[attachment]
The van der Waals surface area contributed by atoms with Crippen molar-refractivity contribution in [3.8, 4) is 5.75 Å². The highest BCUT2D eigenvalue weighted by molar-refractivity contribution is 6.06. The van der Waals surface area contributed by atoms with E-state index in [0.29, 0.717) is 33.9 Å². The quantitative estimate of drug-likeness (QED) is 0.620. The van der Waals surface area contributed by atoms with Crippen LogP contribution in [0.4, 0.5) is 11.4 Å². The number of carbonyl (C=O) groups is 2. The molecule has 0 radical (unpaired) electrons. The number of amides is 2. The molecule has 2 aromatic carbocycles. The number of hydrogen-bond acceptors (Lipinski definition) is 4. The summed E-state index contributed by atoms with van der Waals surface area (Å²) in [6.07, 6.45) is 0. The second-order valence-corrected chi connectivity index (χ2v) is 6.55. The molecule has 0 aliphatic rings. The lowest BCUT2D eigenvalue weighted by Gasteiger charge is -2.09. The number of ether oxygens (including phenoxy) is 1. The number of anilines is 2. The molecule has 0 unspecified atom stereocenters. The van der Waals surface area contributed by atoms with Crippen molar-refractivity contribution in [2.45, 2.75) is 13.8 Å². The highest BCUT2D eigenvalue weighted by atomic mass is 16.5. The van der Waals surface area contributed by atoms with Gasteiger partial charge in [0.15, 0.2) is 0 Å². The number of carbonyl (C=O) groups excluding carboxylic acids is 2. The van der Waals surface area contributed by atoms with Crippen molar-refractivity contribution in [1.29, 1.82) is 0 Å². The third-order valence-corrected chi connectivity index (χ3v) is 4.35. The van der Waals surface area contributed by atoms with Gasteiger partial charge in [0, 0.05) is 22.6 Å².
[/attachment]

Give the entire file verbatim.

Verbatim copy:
The van der Waals surface area contributed by atoms with Crippen molar-refractivity contribution in [3.8, 4) is 5.75 Å². The highest BCUT2D eigenvalue weighted by molar-refractivity contribution is 6.06. The van der Waals surface area contributed by atoms with E-state index in [0.29, 0.717) is 33.9 Å². The quantitative estimate of drug-likeness (QED) is 0.620. The van der Waals surface area contributed by atoms with Crippen LogP contribution in [0.4, 0.5) is 11.4 Å². The number of carbonyl (C=O) groups is 2. The molecule has 0 radical (unpaired) electrons. The number of amides is 2. The molecule has 2 aromatic carbocycles. The number of hydrogen-bond acceptors (Lipinski definition) is 4. The summed E-state index contributed by atoms with van der Waals surface area (Å²) in [6.07, 6.45) is 0. The second-order valence-corrected chi connectivity index (χ2v) is 6.55. The molecule has 0 aliphatic rings. The lowest BCUT2D eigenvalue weighted by Gasteiger charge is -2.09. The number of ether oxygens (including phenoxy) is 1. The number of anilines is 2. The molecule has 0 unspecified atom stereocenters. The van der Waals surface area contributed by atoms with Crippen molar-refractivity contribution in [2.45, 2.75) is 13.8 Å². The highest BCUT2D eigenvalue weighted by atomic mass is 16.5. The van der Waals surface area contributed by atoms with Gasteiger partial charge in [0.15, 0.2) is 0 Å². The number of carbonyl (C=O) groups excluding carboxylic acids is 2. The van der Waals surface area contributed by atoms with Crippen molar-refractivity contribution in [1.29, 1.82) is 0 Å². The third-order valence-corrected chi connectivity index (χ3v) is 4.35. The van der Waals surface area contributed by atoms with Gasteiger partial charge in [0, 0.05) is 22.6 Å².